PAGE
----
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Parents Win Opt-Out Suit in California

ANTIOCH, CA - A superior court judge's ruling allowing Pam and Dennis Angelo to remove their 16-year-old son Mikel from their school district's required "family life" course has set an important precedent for parents opposed to the schools' attempt to mandate non-academic programs.

The Angelos filed the suit in July 1995 against the Antioch Unified School District after it refused the Angelos' request to remove their older son Vinnie from a course called "Decision Making." The class, required for graduation, covers subjects such as sex education, career counseling, values clarification, health, stress management, identification of values, and goal setting. No federal, state or county agency mandates this course, nor was it a requirement recommended by any curriculum task force or voted on by the Board of Education.

Attorneys from the Rutherford Institute, who represented the Angelos, maintained that the state education code clearly allows parents to opt their child out of a values-oriented class. The school was willing to excuse the child from the sex education portion only, insisting that he must attend the rest of the course.

Judge Van De Poel's ruling, aimed at protecting the moral and religious beliefs of the family, allowed the Angelos to opt Mikel out of the entire course. The evidence presented in court showed that the whole class, not just the sex education portion, dealt with moral and religious issues. Judge Van De Poel ruled that parents have the right to excuse their children from any lessons in health, sex education, and family life. The course work and discussion, he said, involved "family life issues and moral judgments which have religious connotations."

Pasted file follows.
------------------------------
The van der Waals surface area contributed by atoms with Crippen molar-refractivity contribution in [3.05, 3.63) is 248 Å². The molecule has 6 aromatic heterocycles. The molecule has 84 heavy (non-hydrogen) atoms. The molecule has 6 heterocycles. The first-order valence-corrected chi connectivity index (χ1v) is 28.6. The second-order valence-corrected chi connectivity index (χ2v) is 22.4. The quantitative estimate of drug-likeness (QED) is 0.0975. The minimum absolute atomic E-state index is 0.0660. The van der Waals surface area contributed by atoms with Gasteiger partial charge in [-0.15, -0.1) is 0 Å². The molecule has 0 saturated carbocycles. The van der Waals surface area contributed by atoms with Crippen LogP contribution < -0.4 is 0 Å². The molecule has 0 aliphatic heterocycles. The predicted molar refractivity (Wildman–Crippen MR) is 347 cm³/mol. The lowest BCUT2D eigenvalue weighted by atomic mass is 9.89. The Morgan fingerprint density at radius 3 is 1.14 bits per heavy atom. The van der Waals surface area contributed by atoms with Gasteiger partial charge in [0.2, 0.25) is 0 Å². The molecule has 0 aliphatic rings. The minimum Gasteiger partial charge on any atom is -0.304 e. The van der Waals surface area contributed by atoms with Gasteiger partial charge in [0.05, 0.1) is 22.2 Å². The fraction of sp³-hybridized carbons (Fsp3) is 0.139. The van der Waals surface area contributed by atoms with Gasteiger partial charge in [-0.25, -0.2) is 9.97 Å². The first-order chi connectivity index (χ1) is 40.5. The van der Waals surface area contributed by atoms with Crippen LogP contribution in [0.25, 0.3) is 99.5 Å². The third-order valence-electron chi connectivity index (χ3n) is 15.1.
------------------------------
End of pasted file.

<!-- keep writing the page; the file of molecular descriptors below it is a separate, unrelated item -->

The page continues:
Rutherford Institute Regional Director Brad Dacus said that many schools in California use "family life" courses to delve into private family and philosophical issues.

Pam Angelo called the ruling a "great victory for parents." She added, "My hope is the judge's verdict will open the doors for other parents and force other school districts to be willing to work with parents."

The school district expressed fear that this ruling would be a slippery slope allowing parents to challenge any required course or material that they believe teaches the wrong values. Assistant Superintendent Lynn Straight objected to adjusting a curriculum to accommodate parents' beliefs. "How can school districts do that? How much can we tailor? Do we have to water the curriculum in order to pass everybody's seal of approval?" (See Education Reporter, December 1995, page 1)

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